One of those whims, the AG alleges, was backing his presidential campaign. In 2016, Trump skipped a GOP primary debate in a fit of pique, counter-programming with a rally to celebrate veterans. It was a campaign rally, and it solicited donations from the public for veterans’ organizations. Roughly half of the $5.6 million raised went to the Trump Foundation, but the foundation allowed the Trump campaign to direct how funds were spent.
The petition includes communications between then-Trump campaign manager Corey Lewandowski and the Trump Foundation’s treasurer, Allen Weisselberg. “[W]e should start thinking about how you want to distribute the funds collected for the Vets,” Weisselberg wrote Lewandowski, who replied that he wanted them made just before the Iowa caucuses: “Is there any way we can make some disbursements this week while in Iowa? Specifically on Saturday.”
When Trump presented oversized checks with the funds, the props were labeled with his campaign’s logo and slogan as well as the name of the foundation. In some cases, the props were given before the foundation had actually cut any checks. The petition cites Trump as saying on the trail that his donations aided his political standing.
“Mr. Trump was aware of the prohibition on political activities and the requirement of restrictions on related party transactions,” the petition says, noting that he had to sign statements under penalty of perjury acknowledging that.
The foundation was also either surprisingly sloppy with large sums of money or else sought to mislead the government about its donations. In a 2013 case, the Trump Foundation made a $25,000 donation to And Justice for All, a political organization led by Florida Attorney General Pam Bondi, a close Trump ally. Yet when the foundation filed its tax returns, it reported a $25,000 donation to Justice for All, a similarly named but entirely separate charity located in Kansas, rather than Florida. The foundation then claimed, falsely, in its tax return that it had not contributed to any political organizations.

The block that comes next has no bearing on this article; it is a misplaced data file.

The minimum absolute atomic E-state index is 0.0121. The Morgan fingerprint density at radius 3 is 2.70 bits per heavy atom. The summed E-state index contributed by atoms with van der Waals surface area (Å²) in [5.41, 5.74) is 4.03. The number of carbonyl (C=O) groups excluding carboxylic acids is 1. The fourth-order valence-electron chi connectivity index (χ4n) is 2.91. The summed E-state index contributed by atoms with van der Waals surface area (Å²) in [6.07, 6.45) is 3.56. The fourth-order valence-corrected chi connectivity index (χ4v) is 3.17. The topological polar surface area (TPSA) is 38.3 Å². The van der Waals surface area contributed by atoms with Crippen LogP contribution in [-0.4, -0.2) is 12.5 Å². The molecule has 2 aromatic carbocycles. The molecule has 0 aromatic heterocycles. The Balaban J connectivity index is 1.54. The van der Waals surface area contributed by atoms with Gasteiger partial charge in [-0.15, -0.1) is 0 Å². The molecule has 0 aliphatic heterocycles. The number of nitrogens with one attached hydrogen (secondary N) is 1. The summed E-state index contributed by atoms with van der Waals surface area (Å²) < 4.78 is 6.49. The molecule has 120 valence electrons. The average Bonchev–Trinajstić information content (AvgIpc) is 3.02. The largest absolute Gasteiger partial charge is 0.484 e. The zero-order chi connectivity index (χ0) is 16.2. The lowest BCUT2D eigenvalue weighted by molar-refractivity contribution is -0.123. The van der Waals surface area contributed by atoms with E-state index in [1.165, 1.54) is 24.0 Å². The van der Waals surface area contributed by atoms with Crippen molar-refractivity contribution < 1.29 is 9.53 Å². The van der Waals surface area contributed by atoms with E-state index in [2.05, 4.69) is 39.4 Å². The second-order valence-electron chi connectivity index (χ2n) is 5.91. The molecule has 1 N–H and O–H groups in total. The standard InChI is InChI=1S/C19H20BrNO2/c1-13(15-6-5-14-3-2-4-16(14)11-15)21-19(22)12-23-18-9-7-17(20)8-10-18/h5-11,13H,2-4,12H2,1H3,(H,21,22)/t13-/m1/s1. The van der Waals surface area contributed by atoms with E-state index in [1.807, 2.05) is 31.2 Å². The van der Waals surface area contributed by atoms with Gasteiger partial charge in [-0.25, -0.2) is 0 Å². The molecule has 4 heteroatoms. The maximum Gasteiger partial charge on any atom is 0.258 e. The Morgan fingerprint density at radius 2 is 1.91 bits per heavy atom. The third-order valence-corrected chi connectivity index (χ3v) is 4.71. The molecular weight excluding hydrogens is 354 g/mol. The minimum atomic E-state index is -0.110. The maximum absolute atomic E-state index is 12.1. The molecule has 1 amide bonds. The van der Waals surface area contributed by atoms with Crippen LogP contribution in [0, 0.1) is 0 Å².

Finally, Trump also used his foundation to settle his own personal legal troubles and to promote himself. In 2007, the Trump Foundation made a $100,000 donation to settle a suit brought by the city of Palm Beach against Mar-a-Lago, his estate there. It made donations in exchange for promotion of a hotel. It also paid $10,000 to buy a portrait of Trump. Each of these violates rules against self-dealing. The petition even includes a handwritten note from Trump to Weisselberg asking him to donate $100,000 to resolve the Mar-a-Lago suit:
Given how clearly the Trump Foundation was, according to the allegations, breaking the rules, it’s surprising how much written documentation officers created, leaving a paper trail for the AG.
Even without the documentation, though, the allegations fit with how the president conducts himself. Throughout his career, he has tended to mix his own personal interests with those of the Trump Organization. As a candidate, that continued: He based his campaign at Trump Tower, and his campaign often paid the Trump Organization or other assets for services rendered. As president, he has not separated himself from his business assets, and has treated the Trump Hotel in Washington as an adjunct of his administration, visiting frequently and using it for fundraisers.